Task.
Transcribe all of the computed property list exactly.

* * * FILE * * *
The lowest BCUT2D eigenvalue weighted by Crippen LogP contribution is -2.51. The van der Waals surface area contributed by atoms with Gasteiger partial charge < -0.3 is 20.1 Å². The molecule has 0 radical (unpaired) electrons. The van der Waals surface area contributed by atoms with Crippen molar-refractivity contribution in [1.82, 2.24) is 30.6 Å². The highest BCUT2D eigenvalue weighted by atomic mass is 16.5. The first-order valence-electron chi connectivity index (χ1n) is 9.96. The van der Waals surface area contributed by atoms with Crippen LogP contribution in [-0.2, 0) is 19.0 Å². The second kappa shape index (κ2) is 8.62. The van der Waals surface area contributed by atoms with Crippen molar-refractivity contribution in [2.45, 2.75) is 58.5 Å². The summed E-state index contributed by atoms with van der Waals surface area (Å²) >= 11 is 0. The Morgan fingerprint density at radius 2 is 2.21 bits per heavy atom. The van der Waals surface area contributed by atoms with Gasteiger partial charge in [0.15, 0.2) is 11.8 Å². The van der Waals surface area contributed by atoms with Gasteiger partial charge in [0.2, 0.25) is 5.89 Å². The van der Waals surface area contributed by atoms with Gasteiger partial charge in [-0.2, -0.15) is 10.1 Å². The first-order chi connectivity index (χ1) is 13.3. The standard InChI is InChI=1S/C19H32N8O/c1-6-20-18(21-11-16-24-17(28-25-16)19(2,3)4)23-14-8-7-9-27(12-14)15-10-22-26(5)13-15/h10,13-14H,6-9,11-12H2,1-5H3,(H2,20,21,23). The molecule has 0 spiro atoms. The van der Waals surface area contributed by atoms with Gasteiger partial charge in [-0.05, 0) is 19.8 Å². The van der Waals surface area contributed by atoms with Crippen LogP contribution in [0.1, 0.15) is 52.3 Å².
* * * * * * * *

The lowest BCUT2D eigenvalue weighted by Crippen LogP contribution is -2.51. The van der Waals surface area contributed by atoms with Gasteiger partial charge < -0.3 is 20.1 Å². The molecule has 0 radical (unpaired) electrons. The van der Waals surface area contributed by atoms with Crippen molar-refractivity contribution in [1.82, 2.24) is 30.6 Å². The highest BCUT2D eigenvalue weighted by atomic mass is 16.5. The first-order valence-electron chi connectivity index (χ1n) is 9.96. The van der Waals surface area contributed by atoms with Crippen LogP contribution in [-0.2, 0) is 19.0 Å². The second kappa shape index (κ2) is 8.62. The van der Waals surface area contributed by atoms with Crippen molar-refractivity contribution in [2.45, 2.75) is 58.5 Å². The summed E-state index contributed by atoms with van der Waals surface area (Å²) >= 11 is 0. The Morgan fingerprint density at radius 2 is 2.21 bits per heavy atom. The van der Waals surface area contributed by atoms with Gasteiger partial charge in [0.15, 0.2) is 11.8 Å². The van der Waals surface area contributed by atoms with Gasteiger partial charge in [0.2, 0.25) is 5.89 Å². The van der Waals surface area contributed by atoms with Gasteiger partial charge in [-0.2, -0.15) is 10.1 Å². The first-order chi connectivity index (χ1) is 13.3. The standard InChI is InChI=1S/C19H32N8O/c1-6-20-18(21-11-16-24-17(28-25-16)19(2,3)4)23-14-8-7-9-27(12-14)15-10-22-26(5)13-15/h10,13-14H,6-9,11-12H2,1-5H3,(H2,20,21,23). The molecule has 0 spiro atoms. The van der Waals surface area contributed by atoms with Gasteiger partial charge in [-0.05, 0) is 19.8 Å². The van der Waals surface area contributed by atoms with Crippen LogP contribution in [0.1, 0.15) is 52.3 Å².